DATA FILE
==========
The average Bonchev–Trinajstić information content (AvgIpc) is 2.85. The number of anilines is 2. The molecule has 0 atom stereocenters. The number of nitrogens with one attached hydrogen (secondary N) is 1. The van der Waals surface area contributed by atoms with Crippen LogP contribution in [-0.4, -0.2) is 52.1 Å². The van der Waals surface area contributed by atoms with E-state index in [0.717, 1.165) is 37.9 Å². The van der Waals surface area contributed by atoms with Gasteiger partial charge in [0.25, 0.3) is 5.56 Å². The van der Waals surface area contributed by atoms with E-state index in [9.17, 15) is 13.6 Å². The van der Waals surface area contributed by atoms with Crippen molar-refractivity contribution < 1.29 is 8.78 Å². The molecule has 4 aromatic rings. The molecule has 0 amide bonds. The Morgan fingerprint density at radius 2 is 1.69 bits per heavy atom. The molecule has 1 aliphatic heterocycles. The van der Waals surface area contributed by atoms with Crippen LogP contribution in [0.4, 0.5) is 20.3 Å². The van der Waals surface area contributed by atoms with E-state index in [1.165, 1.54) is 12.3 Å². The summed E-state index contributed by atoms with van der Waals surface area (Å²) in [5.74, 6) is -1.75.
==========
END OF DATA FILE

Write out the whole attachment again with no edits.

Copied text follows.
The average Bonchev–Trinajstić information content (AvgIpc) is 2.85. The number of anilines is 2. The molecule has 0 atom stereocenters. The number of nitrogens with one attached hydrogen (secondary N) is 1. The van der Waals surface area contributed by atoms with Crippen LogP contribution in [-0.4, -0.2) is 52.1 Å². The van der Waals surface area contributed by atoms with E-state index in [0.717, 1.165) is 37.9 Å². The van der Waals surface area contributed by atoms with Gasteiger partial charge in [0.25, 0.3) is 5.56 Å². The van der Waals surface area contributed by atoms with E-state index in [9.17, 15) is 13.6 Å². The van der Waals surface area contributed by atoms with Crippen molar-refractivity contribution < 1.29 is 8.78 Å². The molecule has 4 aromatic rings. The molecule has 0 amide bonds. The Morgan fingerprint density at radius 2 is 1.69 bits per heavy atom. The molecule has 1 aliphatic heterocycles. The van der Waals surface area contributed by atoms with Crippen LogP contribution in [0.4, 0.5) is 20.3 Å². The van der Waals surface area contributed by atoms with E-state index in [1.165, 1.54) is 12.3 Å². The summed E-state index contributed by atoms with van der Waals surface area (Å²) in [5.74, 6) is -1.75.